By Burt Kempner
“My So-Called Spiritual Path”
“As my sainted Hungarian grandmother used to say, ‘There are two hundred roads to Paradise and each is correct.’”—Burt Kempner
“We may doubt anything, except that we are struck with amazement . . . . Doubts may be resolved, radical amazement can never be erased.”—Abraham Joshua Heschel
I have to smile when people tell me they’re following their spiritual path. It all sounds so neat and tidy. A quaint country lane. Perhaps some nice shrubbery on either side. Mine has been a very different type of journey. Viewed from above, my so-called spiritual path would resemble the claw prints of a flock of demented chickens—crisscrossing, backtracking, circling and stopping in utter frustration because their owners can’t fly.
I’m joking because I’m nervous about discussing my spirituality with you, wondering if you will find me strange, superficial or overly self-absorbed. My God, I hear some of you saying, most people on Earth spend their days scrambling to find enough to eat and this Baby Boomer lint-head wants to find MEANING?!
I do. Sue me. I was born into a loving, traditional Jewish household. I was expelled from Hebrew school at age 13 for asking uncomfortable questions. I gave up on organized religion (and organized religion, being an honorable institution, returned the favor).
I constructed my own belief system, instead. In the early 1990s, it ran into a brick wall at approximately the speed of light and broke into a million useless pieces. It was a time of plagues: untimely and expected deaths, arguments, war, financial hardship and despair. I gathered up what was left of my spirituality and vowed to start again from scratch. This time, I got serious. I studied the sacred texts of eight religions, not just the classics but the lesser-known works as well. I found inspiration and deep value in each, but none fit me.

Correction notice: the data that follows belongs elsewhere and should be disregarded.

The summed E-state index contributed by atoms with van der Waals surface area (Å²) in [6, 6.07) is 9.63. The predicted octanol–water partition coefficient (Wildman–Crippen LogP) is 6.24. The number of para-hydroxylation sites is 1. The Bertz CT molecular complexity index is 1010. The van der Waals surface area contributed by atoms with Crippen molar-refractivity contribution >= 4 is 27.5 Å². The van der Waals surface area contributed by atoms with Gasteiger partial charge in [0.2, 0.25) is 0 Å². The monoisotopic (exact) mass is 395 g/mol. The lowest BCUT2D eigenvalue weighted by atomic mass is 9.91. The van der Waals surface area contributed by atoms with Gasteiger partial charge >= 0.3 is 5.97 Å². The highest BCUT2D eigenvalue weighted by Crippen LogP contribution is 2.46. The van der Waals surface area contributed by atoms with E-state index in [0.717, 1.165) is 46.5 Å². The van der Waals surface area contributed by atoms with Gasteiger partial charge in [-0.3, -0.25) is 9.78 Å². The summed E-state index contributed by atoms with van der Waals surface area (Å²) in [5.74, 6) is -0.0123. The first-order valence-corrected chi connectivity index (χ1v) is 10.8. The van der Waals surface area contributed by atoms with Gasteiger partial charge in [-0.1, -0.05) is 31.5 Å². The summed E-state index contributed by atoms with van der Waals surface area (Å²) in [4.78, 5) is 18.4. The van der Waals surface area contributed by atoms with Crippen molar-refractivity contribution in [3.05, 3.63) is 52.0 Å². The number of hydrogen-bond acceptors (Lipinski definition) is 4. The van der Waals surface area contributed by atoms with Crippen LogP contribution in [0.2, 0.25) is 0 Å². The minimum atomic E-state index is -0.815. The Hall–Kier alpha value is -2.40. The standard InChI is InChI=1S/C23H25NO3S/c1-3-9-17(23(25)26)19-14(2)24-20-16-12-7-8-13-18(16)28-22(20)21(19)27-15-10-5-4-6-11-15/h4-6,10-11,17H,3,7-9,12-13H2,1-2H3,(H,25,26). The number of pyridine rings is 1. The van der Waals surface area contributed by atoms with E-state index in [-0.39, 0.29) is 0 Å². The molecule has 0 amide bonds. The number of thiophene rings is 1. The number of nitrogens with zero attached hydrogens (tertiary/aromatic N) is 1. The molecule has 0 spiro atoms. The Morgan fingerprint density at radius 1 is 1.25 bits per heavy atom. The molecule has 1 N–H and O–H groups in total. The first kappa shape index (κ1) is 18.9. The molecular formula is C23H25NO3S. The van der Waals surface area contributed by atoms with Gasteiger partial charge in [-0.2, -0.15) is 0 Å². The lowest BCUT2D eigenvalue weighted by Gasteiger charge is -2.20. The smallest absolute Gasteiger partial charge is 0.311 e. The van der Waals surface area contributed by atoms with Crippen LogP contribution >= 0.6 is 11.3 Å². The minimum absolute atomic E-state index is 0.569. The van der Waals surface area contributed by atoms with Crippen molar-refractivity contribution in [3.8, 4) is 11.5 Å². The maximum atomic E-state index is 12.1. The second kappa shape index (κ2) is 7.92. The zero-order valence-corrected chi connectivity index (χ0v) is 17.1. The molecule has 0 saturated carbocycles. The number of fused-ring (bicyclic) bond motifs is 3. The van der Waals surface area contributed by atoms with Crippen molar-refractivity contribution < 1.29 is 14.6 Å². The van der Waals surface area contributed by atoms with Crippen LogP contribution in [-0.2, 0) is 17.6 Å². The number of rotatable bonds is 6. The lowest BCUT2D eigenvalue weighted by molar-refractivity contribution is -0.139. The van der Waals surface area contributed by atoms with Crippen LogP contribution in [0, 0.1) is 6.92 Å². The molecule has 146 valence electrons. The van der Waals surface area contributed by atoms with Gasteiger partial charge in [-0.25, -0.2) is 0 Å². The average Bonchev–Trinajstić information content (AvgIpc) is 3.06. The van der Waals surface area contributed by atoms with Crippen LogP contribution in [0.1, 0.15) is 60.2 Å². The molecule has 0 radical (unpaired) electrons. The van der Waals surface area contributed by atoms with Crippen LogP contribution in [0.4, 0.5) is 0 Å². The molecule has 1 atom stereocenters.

I turned to meditation, vision quests and Sufi dance. All wonderful prescriptions, but for the wrong patient.
Then I read Rabbi Heschel’s injunction to live in a state of radical amazement, and I knew I had finally found the starting line for the right path for me. My Creator and I now have an affable, direct relationship. No dogma, shame or middlemen allowed. Especially no middlemen. Your practice might be quite different from mine or you may not believe in a God at all, and this is fine. As my sainted Hungarian grandmother used to say, “There are two hundred roads to Paradise and each is correct.”